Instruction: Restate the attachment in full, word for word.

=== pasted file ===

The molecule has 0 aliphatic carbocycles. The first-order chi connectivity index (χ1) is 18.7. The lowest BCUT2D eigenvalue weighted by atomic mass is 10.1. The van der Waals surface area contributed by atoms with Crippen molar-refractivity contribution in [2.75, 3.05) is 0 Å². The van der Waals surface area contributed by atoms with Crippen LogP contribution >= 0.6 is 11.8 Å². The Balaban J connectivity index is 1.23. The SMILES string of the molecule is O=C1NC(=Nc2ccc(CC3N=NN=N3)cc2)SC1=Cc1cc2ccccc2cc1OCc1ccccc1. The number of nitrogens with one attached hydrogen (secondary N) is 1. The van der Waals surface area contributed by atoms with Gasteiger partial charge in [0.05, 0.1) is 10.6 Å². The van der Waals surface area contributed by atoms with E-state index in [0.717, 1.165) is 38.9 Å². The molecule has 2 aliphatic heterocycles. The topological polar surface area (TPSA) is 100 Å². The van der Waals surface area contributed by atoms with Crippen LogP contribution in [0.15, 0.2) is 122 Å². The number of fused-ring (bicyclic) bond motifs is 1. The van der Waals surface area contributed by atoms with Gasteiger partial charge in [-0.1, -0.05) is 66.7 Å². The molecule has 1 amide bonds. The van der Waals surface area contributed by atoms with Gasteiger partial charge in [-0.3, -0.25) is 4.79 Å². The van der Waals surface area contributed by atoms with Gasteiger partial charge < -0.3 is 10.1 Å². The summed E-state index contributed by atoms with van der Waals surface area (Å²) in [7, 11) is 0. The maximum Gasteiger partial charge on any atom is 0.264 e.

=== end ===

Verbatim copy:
The molecule has 0 aliphatic carbocycles. The first-order chi connectivity index (χ1) is 18.7. The lowest BCUT2D eigenvalue weighted by atomic mass is 10.1. The van der Waals surface area contributed by atoms with Crippen molar-refractivity contribution in [2.75, 3.05) is 0 Å². The van der Waals surface area contributed by atoms with Crippen LogP contribution >= 0.6 is 11.8 Å². The Balaban J connectivity index is 1.23. The SMILES string of the molecule is O=C1NC(=Nc2ccc(CC3N=NN=N3)cc2)SC1=Cc1cc2ccccc2cc1OCc1ccccc1. The number of nitrogens with one attached hydrogen (secondary N) is 1. The van der Waals surface area contributed by atoms with Gasteiger partial charge in [0.05, 0.1) is 10.6 Å². The van der Waals surface area contributed by atoms with E-state index in [0.717, 1.165) is 38.9 Å². The molecule has 2 aliphatic heterocycles. The topological polar surface area (TPSA) is 100 Å². The van der Waals surface area contributed by atoms with Crippen LogP contribution in [0.15, 0.2) is 122 Å². The number of fused-ring (bicyclic) bond motifs is 1. The van der Waals surface area contributed by atoms with Gasteiger partial charge in [-0.1, -0.05) is 66.7 Å². The molecule has 1 amide bonds. The van der Waals surface area contributed by atoms with Gasteiger partial charge in [-0.3, -0.25) is 4.79 Å². The van der Waals surface area contributed by atoms with Gasteiger partial charge < -0.3 is 10.1 Å². The summed E-state index contributed by atoms with van der Waals surface area (Å²) in [7, 11) is 0. The maximum Gasteiger partial charge on any atom is 0.264 e.